When I moved to Santa Barbara, I got all excited to pick right back up, but found that the traditional sea kayak market really shrunk in the last decade, and that there were no sit-inside rentals available at all. But early in the COVID period, a guy posted a Tempest 170 Pro (a British-style boat like I favored up in Seattle) in ugly but structurally sound shape. I spent about a month ordering parts and refitting it and have been having fun with it since. Still have the convertible problem but this time I solved it by buying a kayak trailer.

I have some long-time shoulder problems, so at the advice of surf kayak instructor I was working with, I switched to a Greenland-style paddle. It’s a different technique, but I think more versatile, and doesn’t shock-load your shoulders like a European blade can.

Knowing the waters of the PNW well, the fuddy-duddy in me that took the ACA safety courses has to say, “dress for the swim, not the paddle.” That’s some seriously cold water that if you got dumped somehow or pulled by an unfavorable current into more exposed water, you might have very little functional time in the water. Some of the Bellingham area stories in the Deep Trouble series are really eye-opening.

Also, if there’s no bulkhead in the bow of that boat, consider putting a floatation bag in there. Once a closed-deck kayak without a spray skirt starts taking on water, you can quickly get to a point where the pump only gives you something to do while the boat sinks.

Like a Nantucket Sleighride.

I brief glance in the bow of the Manitou revealed what looked like a fitted foam block. The rear compartment has a bulkhead.

Your kayak is gorgeous. I’ve always wanted one like that.

Pygmy Kayaks was in Port Townsend, and have apparently closed. IIRC correctly, you could buy a kit and go to the shop so that you have access to the tools and expertise to build it.

Ha, not quite as exhilarating and death-defying as that, but yeah, same principle.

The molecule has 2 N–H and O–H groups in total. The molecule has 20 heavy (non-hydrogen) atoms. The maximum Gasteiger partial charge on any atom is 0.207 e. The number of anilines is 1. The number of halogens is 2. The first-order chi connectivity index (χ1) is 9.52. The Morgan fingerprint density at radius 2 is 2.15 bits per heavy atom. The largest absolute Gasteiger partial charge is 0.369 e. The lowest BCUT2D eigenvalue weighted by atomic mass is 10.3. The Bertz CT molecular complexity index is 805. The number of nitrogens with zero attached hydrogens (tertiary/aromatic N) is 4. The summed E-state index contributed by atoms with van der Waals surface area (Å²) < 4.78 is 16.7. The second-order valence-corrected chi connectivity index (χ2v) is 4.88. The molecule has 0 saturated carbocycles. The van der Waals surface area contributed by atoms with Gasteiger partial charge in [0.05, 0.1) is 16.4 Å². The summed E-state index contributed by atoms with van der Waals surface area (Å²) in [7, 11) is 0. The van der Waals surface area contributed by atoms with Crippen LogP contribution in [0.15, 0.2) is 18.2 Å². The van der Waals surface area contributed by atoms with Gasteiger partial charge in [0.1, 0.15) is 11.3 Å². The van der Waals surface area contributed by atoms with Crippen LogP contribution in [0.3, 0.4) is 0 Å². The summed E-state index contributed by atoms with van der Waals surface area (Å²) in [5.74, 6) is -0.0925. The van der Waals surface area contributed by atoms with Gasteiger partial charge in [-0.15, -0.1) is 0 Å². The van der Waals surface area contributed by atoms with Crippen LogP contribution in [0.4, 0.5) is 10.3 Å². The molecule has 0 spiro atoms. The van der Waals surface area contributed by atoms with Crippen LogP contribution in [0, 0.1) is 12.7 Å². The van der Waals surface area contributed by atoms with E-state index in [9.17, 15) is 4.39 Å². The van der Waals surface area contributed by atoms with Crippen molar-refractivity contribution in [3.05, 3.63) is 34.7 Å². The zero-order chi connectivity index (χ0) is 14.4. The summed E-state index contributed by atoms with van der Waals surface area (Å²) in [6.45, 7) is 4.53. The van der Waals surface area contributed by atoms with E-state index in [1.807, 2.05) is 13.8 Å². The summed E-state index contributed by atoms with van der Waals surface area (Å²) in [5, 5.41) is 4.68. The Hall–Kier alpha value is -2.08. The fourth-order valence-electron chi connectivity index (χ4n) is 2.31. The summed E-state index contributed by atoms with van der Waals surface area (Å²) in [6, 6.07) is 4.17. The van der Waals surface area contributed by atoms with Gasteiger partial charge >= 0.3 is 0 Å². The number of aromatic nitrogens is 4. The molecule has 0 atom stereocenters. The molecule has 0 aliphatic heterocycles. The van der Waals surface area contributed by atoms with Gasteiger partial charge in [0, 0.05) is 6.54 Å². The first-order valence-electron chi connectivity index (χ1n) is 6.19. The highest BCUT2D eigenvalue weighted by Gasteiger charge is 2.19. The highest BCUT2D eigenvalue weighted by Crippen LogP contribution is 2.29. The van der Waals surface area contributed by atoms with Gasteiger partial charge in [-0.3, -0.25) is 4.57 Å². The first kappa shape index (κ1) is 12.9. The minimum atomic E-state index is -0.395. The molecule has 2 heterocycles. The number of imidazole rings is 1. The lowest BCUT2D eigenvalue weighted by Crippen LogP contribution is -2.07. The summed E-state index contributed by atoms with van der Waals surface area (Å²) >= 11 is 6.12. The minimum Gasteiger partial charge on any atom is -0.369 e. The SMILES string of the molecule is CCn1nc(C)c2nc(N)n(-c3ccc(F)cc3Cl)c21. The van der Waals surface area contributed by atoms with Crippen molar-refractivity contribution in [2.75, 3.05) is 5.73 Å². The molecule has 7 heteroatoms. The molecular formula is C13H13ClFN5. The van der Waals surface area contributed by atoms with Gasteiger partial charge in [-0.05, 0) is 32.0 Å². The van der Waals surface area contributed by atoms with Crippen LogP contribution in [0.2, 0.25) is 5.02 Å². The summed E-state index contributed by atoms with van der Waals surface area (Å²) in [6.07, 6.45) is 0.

Here’s a pic and a story I’ve posted before-- neither of those kayaks under the arch at Pictured Rocks is me (I took the pic from a big tour boat on a family trip when the kids were little), but I want to kayak the shores of Pictured Rocks someday. Unfortunately that particular arch may be gone, since they’ve had a couple cliff collapses in the past 5 years or so.

I did get a chance to canoe a long stretch along the shore of of Superior with a friend much farther west at Porcupine Mountain State Park years ago. It was a beautiful day, and the surface of Superior was like glass, similar to the way it looks in the picture below. The water was so still and clear you could easily see 30 feet down, to collections of boulders the size of RVs on the lake bottom. It was an amazing trip.

I made my kayak from a kit – It is a stitch-and-glue similar to ones from Pygmy or CLC (but from a different company no longer is business). The hull is basically 4 sheets of plywood*stitched together (holes drilled and then twisted wire) and then fiberglassed (the inside seams ar also fiberglassed.
It is 17’3" long and weighed ~40 pounds (heavier now with extra epoxy/paint).
Since I have wood boat I have wood paddle from Bending Branches.
I have a pump, paddle float, paddle leash, spray skirt, cockpit cover, and sponge.
I carry it on top of my Prius (yes, it sticks out both in front and in back)